The freedom I felt wasn’t because the weight of the decision had been removed, although it had. I felt free because I took on his yoke. I was free because I took on the yoke of trusting Jesus with all of it.

I took my angst to him, and he answered me with freedom.

[my personal paraphrase of Psalm 118.5]

There is no freedom of thought or mind or spirit that is quite like Jesus’ kind of freedom.

…you will find rest for your souls.

Dear Lord – help me to remember all that you have taught this Jesus-yoke-carrier. Remind me of it each and every time I reach for a yoke that is not yours – no matter how tempting and light it looks. ~Amen

Grace & Such strives to advance Christian growth among women. While we believe the Bible is the inspired Word of God, we also recognize human interpretations are imperfect. Grace & Such encourages our readers to open their Bibles, pray for wisdom and study for themselves what the Word says. For more about who we are, please visit the About Us page.
Diane Karchner

Diane Karchner

Owner at Being Gram
Diane Karchner. Wife. Mom. Gram. Aunt. Writer. Retiree. Gardener. Beach Lover. Faith Tripper. Blogging at Being Gram about navigating the changes of being a grandmother and retiring as a Baby Boomer aficionada.
Diane Karchner

Latest posts by Diane Karchner (see all)

8 thoughts on “Take This Yoke. Now.

  1. ruth

    Amen, sister…
    This is a lesson about which I seem to need so much remediation…It is so exhilarating to experience the freedom and know that God can handle it..and that it will be BETTER to let go than to hold on, why oh why do we keep ourselves under these yokes..?

    Reply

  2. Gretchen

    Beautiful, beautiful post. Matthew 11:28 has been such a lifeline to me!!!

    This speaks way more loudly than it should to me: “Then there is my personally-inflicted, gold-plated, favorite: the yoke of what others might think. The fear of disapproval, of rejection, of not belonging, of not being loved. We yoke ourselves to behaviors that we know will get approval, even if they fly in the face of our reason, our personality, our loves. It has often been my heaviest weight.”

    Girl…twins. But I think the good news is that we can be faith twins, too. May you continue to rest under His easy yoke.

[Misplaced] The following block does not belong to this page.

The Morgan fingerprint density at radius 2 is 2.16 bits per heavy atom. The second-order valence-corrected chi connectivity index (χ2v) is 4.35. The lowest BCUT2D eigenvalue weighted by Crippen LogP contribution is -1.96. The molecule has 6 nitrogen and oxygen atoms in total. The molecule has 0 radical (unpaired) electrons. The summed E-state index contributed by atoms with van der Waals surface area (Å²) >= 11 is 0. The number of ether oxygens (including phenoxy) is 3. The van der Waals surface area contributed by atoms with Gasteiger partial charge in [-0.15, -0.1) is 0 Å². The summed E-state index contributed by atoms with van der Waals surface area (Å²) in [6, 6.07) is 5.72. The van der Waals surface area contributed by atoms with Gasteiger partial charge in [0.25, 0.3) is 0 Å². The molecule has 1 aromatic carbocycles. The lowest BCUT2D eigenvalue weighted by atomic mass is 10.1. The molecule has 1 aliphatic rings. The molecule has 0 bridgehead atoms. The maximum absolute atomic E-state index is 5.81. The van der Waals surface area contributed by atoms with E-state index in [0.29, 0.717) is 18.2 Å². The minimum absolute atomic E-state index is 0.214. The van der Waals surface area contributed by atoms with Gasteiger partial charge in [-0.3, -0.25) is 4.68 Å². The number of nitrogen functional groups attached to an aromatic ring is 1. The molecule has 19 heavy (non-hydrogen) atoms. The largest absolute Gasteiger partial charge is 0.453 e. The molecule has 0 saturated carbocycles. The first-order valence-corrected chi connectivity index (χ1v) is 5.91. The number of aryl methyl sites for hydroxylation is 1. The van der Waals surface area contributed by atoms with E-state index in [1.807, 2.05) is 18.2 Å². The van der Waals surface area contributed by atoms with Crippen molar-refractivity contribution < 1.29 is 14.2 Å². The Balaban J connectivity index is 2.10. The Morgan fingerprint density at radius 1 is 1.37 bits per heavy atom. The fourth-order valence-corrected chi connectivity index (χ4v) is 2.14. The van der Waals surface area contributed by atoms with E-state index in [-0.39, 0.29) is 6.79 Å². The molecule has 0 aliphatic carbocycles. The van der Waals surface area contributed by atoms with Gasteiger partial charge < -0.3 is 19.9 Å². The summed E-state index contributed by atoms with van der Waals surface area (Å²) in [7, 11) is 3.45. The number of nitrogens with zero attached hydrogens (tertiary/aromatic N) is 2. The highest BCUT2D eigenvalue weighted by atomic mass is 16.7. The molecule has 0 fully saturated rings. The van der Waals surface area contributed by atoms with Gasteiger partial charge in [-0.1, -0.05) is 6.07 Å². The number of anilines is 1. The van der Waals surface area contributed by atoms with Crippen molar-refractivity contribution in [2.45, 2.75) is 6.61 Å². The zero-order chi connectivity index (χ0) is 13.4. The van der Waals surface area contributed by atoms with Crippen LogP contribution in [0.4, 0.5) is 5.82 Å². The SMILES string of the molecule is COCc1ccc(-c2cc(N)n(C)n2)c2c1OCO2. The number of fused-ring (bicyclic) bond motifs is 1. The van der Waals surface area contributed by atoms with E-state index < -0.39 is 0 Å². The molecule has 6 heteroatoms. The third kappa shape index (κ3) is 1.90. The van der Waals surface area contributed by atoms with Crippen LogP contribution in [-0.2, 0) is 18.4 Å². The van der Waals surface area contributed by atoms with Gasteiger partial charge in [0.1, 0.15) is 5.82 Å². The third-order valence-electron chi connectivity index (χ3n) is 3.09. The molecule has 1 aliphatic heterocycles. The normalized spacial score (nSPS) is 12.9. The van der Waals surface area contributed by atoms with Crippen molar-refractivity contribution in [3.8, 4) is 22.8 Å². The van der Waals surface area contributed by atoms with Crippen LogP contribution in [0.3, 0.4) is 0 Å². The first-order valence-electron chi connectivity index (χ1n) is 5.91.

Reply

    1. Diane Karchner

      Girl…twins. Love that thought as so much of what you write resonates with me to the core!!

      Reply

  3. Cole // Cole Smith Writes

    A restful, encouraging post, Diane. Makes me realize there are yokes that have slowly gotten heavier and more ill-fitting over time, ones that need released to Him…

    Reply

    1. Diane Karchner

      Cole – it’s like dripping water, annoying and you know it’s there, but eventually you stop hearing it and you just let it drip right into your soul. Jesus wants s to be free of ALL but His. Simple, not easy, right?

      Reply

  4. Rebecca Preston

    So many yokes….so little time…
    “There is no freedom of thought or mind or spirit that is quite like Jesus’ kind of freedom.”
    Why is it always a battle within ourselves to trust God with these yokes? The experience of freedom is such a relief, and yet we continue to go back to the old yokes.
    ” What a wretched man I am! Who will rescue me from this body that is subject to death? Thanks be to God, who delivers me through Jesus Christ our Lord!” Romans 7:24-25

    Reply

    1. Diane Karchner

      i often wander what it would be like to walk in this life yoke-free. I think your pal, Dallas, seemed to have figured this out…

      Reply

  5. Diane Tarantini

    Great post, Diane! I love all the teaching obout “yokes.”

    And please tell me, where did you get your gold-plated yoke? I’m pretty sure I have one just like it:/

    Since I’m fairly good at telling people “no,” I don’t consider myself a “people-pleaser.” But I still really, really care about what they think. This week in fact, I struggled SO HARD to set a boundary that was good for me and good for another person. My husband absolutely agreed it was the right thing to do. Even so, in the back of my mind, I kept hearing the enemy whisper: “You are being SO MEAN to this woman. What would people say if they knew?” But really, all we really need to care about is what God thinks.

    Reply

Leave a Reply

Your email address will not be published. Required fields are marked *